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Ulysse Nardin - Ulysse Nardin’s Brand Ambassador Spotted Off Coast of North Carolina

Ulysse Nardin Ulysse Nardin’s Brand Ambassador Spotted Off Coast of North Carolina

Just last week, right before World Oceans Day, Ulysse Nardin unveiled its newest dive watch – dedicated to its beloved mascot, the shark. It also stepped up its support of marine conservation

It isn’t every day that a watch brand announces its newest brand ambassador is a shark. In fact, it probably never happens. Except with Swiss watch brand Ulysse Nardin, which typically thinks outside of the proverbial box. It was last August that, after a multi-day sea expedition off the coast of Massachusetts with Ocearch to study and tag great white sharks, that Ulysse Nardin named the female shark that was tested and tags and declared it the brand’s new ambassador. Now, Andromach (named for the female hero in the Iliad and the Odyssey) has been spotted off the North Carolina coast. The tracking of her there coincided with Ulysse Nardin’s unveiling of the new Diver Lemon Shark limited edition watch, and the brand’s continued work with Ocearch and the Medina Aquarius project with Florida International University (FIU).

The Ulysse Nardin Diver Lemon Shark

Before we delve deeper (yes, I used that pun) into Ulysse Nardin’s long-standing relationship with the seas, sharks and conservation efforts, let’s take a quick look at the brand’s newest limited edition dive watch that honors the Lemon Shark. Generally considered a gentle giant, the lemon shark gives birth to live young and are able to form social bonds. The largest lemon shark recorded measured just over 11 feet in length and weighed just over 400 pounds. Designed to honor and celebrate the Lemon Shark, which primarily lives in the waters of the Florida Keys (where the Aquarius underwater lab resides), the Diver Lemon Shark watch has all the earmarks of a typical Ulysse Nardin professional watch, and more.

Ulysse Nardin’s Brand Ambassador Spotted Off Coast of North Carolina

© Ulysse Nardin

The 42mm Lemon Shark watch is crafted in black DLC steel and features a black dial and a black inverted concave unidirectional bezel. The sandblasted dial boasts lemon yellow markers and seconds hand as a nod to the Lemon Shark, which is nicely camouflaged in the oceans thanks to its coloration that blends in with the sand beneath it. Water resistant to 300 meters, it is powered by the Ulysse Nardin caliber UN-816 mechanical self-winding movement with silicium components. Three lemon sharks are engraved on the case back and the watch is finished with Ulysse Nardin’s black R-Strap, made entirely from recycled fishing nets. Just 300 pieces will be made, each retailing for $7,300.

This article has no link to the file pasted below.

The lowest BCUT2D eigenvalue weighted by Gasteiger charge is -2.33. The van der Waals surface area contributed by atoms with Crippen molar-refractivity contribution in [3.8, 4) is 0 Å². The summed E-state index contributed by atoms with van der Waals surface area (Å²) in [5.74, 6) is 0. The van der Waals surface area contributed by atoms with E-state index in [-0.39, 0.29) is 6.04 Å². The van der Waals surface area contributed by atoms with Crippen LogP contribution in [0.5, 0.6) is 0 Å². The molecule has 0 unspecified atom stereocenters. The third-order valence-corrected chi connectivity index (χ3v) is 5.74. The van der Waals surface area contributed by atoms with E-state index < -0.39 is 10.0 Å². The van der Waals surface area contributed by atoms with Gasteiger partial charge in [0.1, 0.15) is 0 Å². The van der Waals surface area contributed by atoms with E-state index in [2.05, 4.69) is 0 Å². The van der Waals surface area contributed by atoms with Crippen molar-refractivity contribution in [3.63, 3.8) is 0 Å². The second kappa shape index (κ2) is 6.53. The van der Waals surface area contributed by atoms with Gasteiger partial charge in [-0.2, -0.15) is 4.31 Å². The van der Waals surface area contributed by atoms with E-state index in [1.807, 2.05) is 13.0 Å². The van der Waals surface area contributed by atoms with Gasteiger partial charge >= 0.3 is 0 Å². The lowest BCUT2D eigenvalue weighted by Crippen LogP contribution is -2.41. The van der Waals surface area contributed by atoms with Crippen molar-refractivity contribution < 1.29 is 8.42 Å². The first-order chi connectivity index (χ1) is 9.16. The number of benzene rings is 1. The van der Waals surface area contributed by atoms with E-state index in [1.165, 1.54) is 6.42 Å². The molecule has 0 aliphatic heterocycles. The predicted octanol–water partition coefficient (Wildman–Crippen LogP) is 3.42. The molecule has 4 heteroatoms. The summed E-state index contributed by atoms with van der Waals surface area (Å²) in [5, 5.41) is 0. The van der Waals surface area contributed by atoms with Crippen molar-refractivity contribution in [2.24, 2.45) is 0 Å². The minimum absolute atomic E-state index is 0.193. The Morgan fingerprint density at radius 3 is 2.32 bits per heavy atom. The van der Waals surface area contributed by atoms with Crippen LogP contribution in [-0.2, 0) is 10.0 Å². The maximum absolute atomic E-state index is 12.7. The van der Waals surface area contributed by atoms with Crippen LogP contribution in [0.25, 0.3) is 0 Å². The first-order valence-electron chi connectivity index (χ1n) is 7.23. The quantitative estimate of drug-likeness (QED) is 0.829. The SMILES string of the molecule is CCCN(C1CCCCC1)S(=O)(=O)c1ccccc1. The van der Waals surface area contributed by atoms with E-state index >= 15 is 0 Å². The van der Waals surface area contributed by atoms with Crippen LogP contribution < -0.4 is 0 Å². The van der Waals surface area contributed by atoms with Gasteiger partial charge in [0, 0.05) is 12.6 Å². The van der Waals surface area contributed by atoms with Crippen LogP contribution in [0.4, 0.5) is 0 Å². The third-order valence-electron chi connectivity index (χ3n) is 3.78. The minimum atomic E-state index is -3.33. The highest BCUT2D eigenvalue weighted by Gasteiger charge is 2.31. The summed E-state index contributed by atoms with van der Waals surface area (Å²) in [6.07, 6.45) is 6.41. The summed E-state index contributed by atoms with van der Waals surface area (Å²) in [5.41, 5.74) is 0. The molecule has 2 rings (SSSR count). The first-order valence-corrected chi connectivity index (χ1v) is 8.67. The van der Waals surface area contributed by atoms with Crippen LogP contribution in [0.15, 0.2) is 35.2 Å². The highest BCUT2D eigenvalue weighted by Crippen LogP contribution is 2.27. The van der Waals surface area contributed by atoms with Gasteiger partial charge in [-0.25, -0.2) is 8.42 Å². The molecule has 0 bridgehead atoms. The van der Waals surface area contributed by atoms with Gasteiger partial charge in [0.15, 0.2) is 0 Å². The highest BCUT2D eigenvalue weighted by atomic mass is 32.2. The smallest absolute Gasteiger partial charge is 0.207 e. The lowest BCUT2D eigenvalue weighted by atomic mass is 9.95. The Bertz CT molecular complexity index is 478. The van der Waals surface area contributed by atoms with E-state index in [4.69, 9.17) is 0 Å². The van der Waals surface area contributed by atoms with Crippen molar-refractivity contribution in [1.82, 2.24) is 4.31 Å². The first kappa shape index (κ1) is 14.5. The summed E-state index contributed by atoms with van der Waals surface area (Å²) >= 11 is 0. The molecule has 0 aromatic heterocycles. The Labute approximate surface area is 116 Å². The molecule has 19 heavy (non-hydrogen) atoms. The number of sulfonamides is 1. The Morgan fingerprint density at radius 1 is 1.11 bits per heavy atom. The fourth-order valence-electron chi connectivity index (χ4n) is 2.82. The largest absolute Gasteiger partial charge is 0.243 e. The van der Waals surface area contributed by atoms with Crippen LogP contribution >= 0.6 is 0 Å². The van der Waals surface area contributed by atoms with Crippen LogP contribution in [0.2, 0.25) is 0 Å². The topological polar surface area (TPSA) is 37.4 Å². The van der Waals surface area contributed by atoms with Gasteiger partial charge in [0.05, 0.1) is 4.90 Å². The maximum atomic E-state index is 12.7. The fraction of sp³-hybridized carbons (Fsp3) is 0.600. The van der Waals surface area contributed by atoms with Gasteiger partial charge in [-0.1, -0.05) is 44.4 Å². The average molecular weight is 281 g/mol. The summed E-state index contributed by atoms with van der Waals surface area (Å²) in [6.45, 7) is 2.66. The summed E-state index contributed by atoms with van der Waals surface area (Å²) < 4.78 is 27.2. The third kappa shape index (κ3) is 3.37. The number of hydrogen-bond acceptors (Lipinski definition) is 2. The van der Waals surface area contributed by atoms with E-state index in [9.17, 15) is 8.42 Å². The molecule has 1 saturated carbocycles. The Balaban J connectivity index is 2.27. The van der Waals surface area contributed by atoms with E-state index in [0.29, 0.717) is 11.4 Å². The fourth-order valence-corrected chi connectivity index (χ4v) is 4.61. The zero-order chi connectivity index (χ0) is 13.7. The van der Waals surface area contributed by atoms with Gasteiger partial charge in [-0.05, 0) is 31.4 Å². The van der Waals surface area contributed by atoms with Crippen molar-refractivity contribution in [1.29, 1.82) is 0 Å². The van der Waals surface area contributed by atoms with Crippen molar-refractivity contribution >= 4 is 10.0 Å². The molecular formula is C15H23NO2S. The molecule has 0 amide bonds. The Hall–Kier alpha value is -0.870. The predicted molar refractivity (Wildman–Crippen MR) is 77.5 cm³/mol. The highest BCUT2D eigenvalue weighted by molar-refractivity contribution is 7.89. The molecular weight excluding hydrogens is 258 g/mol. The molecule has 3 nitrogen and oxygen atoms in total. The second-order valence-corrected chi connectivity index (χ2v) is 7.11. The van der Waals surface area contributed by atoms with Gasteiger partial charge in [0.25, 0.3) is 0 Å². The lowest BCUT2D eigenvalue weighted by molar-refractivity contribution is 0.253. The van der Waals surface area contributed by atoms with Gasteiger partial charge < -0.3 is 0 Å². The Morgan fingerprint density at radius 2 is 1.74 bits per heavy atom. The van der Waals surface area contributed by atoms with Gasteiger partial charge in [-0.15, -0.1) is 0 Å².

In the Florida Keys With Ulysse Nardin

During a trip to the Florida Keys with Ulysse Nardin, select journalists got to go hands-on with the watch, which made its official debut on World Oceans Day (June 8, 2021). Some (including me) even got to do a little snorkeling with the watch on their wrist – swimming with the barracudas in the waters above FIU’s Medina Aquarius sea lab. It was an interesting event, as we were treated to an immersive behind-the-scenes experience not only with Ulysse Nardin, but also with Ocearch and FIU.

Ulysse Nardin teamed up with Ocearch in mid 2020 because, according to Francois-Xavier Hotier, President of Ulysse Nardin in the Americas, the values and goals of the somewhat disruptive non-profit organization was a nice fit with Ulysse Nardin’s style and goals. This is the brand that showcases sharks swimming amongst the New York skyscrapers, after all. Sharks are essential to marine ecosystems and are often the most misunderstood creatures of the sea.

Ulysse Nardin’s Brand Ambassador Spotted Off Coast of North Carolina

© Ulysse Nardin

Ocearch works to capture the great white shark, take samples from its teeth, tongue and body for testing (all the while keeping water flowing through the shark’s gills) and then tags and releases the animal back into the wild – all within 15 minutes. The research conducted by more than two dozen multi-disciplinary scientists helps understand the sharks better as we make an effort to protect them so they can protect the ecosystem. Additionally, the hope is that some of the bacteria from the sharks can lead to antibiotics and other medical benefits for humans. Ocearch also developed a Shark Tracker App that allows scientists and the general public the ability to track the sharks it has tagged.

New to Ulysse Nardin’s cooperative efforts for ocean research and conservation is the FIU Institute of Environments’ Medina Aquarius Program. The heart of the school’s scientific work is the Aquarius Reef Base, the world’s only underwater research lab that lies 60 feet below the surface of the water in a specific spot in the Florida Keys National Marine Sanctuary. This is where the snorkeling took place – a spot that is generally off limits to the public. FIU is currently working to develop a new underwater lab that can replace the decades-old one that is currently in place. The goal is to have even better state-of-the-art facilities for research and education under the ocean. Currently, the space is used by outside companies, including NASA that uses it for certain simulation experiments.

As all of these ocean-conscious companies continue to work together for the good of the marine ecosystem, they hope to not only enact change, but also inspire new generations of sea lovers and protectors.



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